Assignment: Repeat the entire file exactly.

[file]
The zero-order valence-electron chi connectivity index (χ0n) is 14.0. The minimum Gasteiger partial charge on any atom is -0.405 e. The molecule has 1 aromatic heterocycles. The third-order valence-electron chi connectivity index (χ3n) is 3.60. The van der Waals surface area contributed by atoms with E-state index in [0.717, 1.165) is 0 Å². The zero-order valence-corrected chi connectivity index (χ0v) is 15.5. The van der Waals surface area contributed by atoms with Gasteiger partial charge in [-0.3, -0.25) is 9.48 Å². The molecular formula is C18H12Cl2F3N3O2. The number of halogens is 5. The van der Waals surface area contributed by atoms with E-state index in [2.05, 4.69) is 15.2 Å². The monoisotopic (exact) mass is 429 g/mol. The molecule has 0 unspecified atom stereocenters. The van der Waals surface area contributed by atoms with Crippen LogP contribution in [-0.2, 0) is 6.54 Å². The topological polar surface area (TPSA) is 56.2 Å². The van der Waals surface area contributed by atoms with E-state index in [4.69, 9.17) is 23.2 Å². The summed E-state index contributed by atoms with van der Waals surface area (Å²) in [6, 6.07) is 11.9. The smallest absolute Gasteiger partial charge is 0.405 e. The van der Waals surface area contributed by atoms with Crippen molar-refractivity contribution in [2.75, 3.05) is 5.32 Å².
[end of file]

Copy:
The zero-order valence-electron chi connectivity index (χ0n) is 14.0. The minimum Gasteiger partial charge on any atom is -0.405 e. The molecule has 1 aromatic heterocycles. The third-order valence-electron chi connectivity index (χ3n) is 3.60. The van der Waals surface area contributed by atoms with E-state index in [0.717, 1.165) is 0 Å². The zero-order valence-corrected chi connectivity index (χ0v) is 15.5. The van der Waals surface area contributed by atoms with Gasteiger partial charge in [-0.3, -0.25) is 9.48 Å². The molecular formula is C18H12Cl2F3N3O2. The number of halogens is 5. The van der Waals surface area contributed by atoms with E-state index in [2.05, 4.69) is 15.2 Å². The monoisotopic (exact) mass is 429 g/mol. The molecule has 0 unspecified atom stereocenters. The van der Waals surface area contributed by atoms with Crippen LogP contribution in [-0.2, 0) is 6.54 Å². The topological polar surface area (TPSA) is 56.2 Å². The van der Waals surface area contributed by atoms with E-state index in [4.69, 9.17) is 23.2 Å². The summed E-state index contributed by atoms with van der Waals surface area (Å²) in [6, 6.07) is 11.9. The smallest absolute Gasteiger partial charge is 0.405 e. The van der Waals surface area contributed by atoms with Crippen molar-refractivity contribution in [2.75, 3.05) is 5.32 Å².